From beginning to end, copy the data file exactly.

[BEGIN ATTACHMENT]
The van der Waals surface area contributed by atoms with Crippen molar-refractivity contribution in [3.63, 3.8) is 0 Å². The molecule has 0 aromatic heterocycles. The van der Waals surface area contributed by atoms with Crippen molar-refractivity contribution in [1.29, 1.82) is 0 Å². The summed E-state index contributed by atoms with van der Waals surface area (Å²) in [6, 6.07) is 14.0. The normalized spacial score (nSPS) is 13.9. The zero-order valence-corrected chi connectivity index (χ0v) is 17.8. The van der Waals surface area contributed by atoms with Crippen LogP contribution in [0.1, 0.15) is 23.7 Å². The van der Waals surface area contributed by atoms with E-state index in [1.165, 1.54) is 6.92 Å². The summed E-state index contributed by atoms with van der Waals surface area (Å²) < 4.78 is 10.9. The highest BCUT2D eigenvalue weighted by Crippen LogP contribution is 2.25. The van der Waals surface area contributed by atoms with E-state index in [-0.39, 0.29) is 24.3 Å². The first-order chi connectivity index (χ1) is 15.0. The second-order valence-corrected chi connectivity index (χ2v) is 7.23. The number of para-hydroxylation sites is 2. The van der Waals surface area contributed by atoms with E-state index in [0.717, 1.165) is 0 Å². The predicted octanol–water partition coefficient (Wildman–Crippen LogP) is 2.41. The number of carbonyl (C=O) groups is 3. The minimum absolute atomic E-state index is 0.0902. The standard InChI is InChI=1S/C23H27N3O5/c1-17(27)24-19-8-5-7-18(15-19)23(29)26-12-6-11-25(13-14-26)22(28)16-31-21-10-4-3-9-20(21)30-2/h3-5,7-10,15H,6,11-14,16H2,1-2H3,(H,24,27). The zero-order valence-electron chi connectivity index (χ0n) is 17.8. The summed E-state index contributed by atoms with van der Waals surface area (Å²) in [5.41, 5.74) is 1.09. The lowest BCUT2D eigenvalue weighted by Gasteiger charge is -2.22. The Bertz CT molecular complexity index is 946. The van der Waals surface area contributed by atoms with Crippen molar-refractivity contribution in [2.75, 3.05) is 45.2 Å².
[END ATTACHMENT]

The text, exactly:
The van der Waals surface area contributed by atoms with Crippen molar-refractivity contribution in [3.63, 3.8) is 0 Å². The molecule has 0 aromatic heterocycles. The van der Waals surface area contributed by atoms with Crippen molar-refractivity contribution in [1.29, 1.82) is 0 Å². The summed E-state index contributed by atoms with van der Waals surface area (Å²) in [6, 6.07) is 14.0. The normalized spacial score (nSPS) is 13.9. The zero-order valence-corrected chi connectivity index (χ0v) is 17.8. The van der Waals surface area contributed by atoms with Crippen LogP contribution in [0.1, 0.15) is 23.7 Å². The van der Waals surface area contributed by atoms with E-state index in [1.165, 1.54) is 6.92 Å². The summed E-state index contributed by atoms with van der Waals surface area (Å²) < 4.78 is 10.9. The highest BCUT2D eigenvalue weighted by Crippen LogP contribution is 2.25. The van der Waals surface area contributed by atoms with E-state index in [-0.39, 0.29) is 24.3 Å². The first-order chi connectivity index (χ1) is 15.0. The second-order valence-corrected chi connectivity index (χ2v) is 7.23. The number of para-hydroxylation sites is 2. The van der Waals surface area contributed by atoms with E-state index in [0.717, 1.165) is 0 Å². The predicted octanol–water partition coefficient (Wildman–Crippen LogP) is 2.41. The number of carbonyl (C=O) groups is 3. The minimum absolute atomic E-state index is 0.0902. The standard InChI is InChI=1S/C23H27N3O5/c1-17(27)24-19-8-5-7-18(15-19)23(29)26-12-6-11-25(13-14-26)22(28)16-31-21-10-4-3-9-20(21)30-2/h3-5,7-10,15H,6,11-14,16H2,1-2H3,(H,24,27). The zero-order valence-electron chi connectivity index (χ0n) is 17.8. The summed E-state index contributed by atoms with van der Waals surface area (Å²) in [5.41, 5.74) is 1.09. The lowest BCUT2D eigenvalue weighted by Gasteiger charge is -2.22. The Bertz CT molecular complexity index is 946. The van der Waals surface area contributed by atoms with Crippen molar-refractivity contribution in [2.75, 3.05) is 45.2 Å².